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Health care delivery refers to the effective local provision of medical care services, covering infectious diseases, chronic illness, mental health, and primary care. Effective health delivery must include provider access, quality of care, and affordability.

Size/Magnitude of Problem

There has been significant progress on Health-Millennium Development Goals, with global under-five mortality rate and maternal mortality rate roughly halved between 1990 and 2015.i Despite this progress, challenges remain.

  • The World Health Organization estimates that the world will be short of 12.9 healthcare workers by 2035 with the figure standing at 7.2 million in 2013.ii The shortage is more pronounced in poor countries, which are served by one-tenth as many doctors and nurses per capita as high-income areas.iii
  • 25% of health inequalities are due to poor access to effective health services.iv
  • Billions in economic activity are lost as a result of death and illness. The World Bank estimates that the Zika virus will cost the world $3.5 billion in 2016.v
  • Illness has a debilitating effect on families and communities, adversely affecting household income, schooling, and the well-being of family members.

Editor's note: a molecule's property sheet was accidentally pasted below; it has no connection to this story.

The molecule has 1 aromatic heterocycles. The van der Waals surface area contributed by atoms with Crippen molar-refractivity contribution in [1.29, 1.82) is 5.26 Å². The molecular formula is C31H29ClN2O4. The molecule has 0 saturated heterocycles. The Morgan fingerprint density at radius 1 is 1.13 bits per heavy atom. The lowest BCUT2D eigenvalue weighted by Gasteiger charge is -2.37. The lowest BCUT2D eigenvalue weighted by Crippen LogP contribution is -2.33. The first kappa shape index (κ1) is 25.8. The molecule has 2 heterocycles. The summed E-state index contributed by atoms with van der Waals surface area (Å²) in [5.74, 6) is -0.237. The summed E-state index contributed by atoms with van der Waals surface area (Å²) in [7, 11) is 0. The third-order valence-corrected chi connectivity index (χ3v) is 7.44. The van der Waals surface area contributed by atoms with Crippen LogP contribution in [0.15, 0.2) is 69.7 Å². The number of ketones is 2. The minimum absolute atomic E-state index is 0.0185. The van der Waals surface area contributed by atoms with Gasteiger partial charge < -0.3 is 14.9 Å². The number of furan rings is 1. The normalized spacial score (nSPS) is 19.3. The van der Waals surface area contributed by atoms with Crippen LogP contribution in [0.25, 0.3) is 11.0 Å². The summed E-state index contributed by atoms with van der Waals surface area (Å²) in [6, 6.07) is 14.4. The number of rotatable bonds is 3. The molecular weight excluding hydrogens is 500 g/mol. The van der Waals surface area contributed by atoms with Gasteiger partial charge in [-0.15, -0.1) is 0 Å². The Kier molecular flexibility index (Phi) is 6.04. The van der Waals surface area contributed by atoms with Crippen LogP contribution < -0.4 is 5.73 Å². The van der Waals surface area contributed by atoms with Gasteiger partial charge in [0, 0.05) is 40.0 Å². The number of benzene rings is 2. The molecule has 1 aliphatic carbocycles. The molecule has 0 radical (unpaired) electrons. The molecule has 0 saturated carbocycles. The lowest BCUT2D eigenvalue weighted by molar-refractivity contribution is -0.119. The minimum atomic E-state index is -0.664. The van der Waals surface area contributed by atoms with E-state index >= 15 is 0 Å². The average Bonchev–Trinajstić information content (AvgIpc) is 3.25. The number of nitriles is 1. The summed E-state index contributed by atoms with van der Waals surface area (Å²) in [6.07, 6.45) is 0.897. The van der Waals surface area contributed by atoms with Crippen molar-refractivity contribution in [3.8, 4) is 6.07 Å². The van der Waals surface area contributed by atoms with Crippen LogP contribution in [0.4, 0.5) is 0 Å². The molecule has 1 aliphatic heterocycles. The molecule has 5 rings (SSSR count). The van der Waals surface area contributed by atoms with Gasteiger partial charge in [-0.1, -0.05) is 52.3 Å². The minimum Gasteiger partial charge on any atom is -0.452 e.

Desired Equilibrium

Functional and lasting health care systems that provide effective, affordable access to the full spectrum of health care services to keep all people healthy.

Ways Skoll social entrepreneurs are addressing the issue:
  • Filling gaps in the health system infrastructure to help achieve optimal efficiency (Medic Mobile, PIH, Riders for Health, Village Reach)
  • Training nonprofessional providers to extend care to under-served populations (Living Goods, mothers2mothers, PIH, VisionSpring, WHP)
  • Continuing the provision of care at home and in the community (Basic Needs, Health Leads, Living Goods, PIH, Saudé Criança)
  • Using an integrated approach to address social and economic factors affecting health (Health Leads, Living Goods, Saudé Criança)
  • Utilizing modern technology to empower health systems and providers (Medic Mobile, Village Reach, WHP)

i United Nations Millennium Development Goals Report (link)
ii WHO (link)
iii World Bank (link)
iv Public Health Reports (link)
v World Bank (link)

Critical Geographies
Nutrition and Basic Care1

As defined by SPI (< 60/100 score)
Central African Republic, Sierra Leone, Chad, Haiti, Zambia, Liberia

Health and Wellness2

As defined by SPI (< 50/100 score)
Kazakhstan, Guyana, Lesotho, Russia, Swaziland, Turkmenistan, Mongolia, Belarus, Ukraine, South Africa, Moldova, Trinidad and Tobago, Lithuania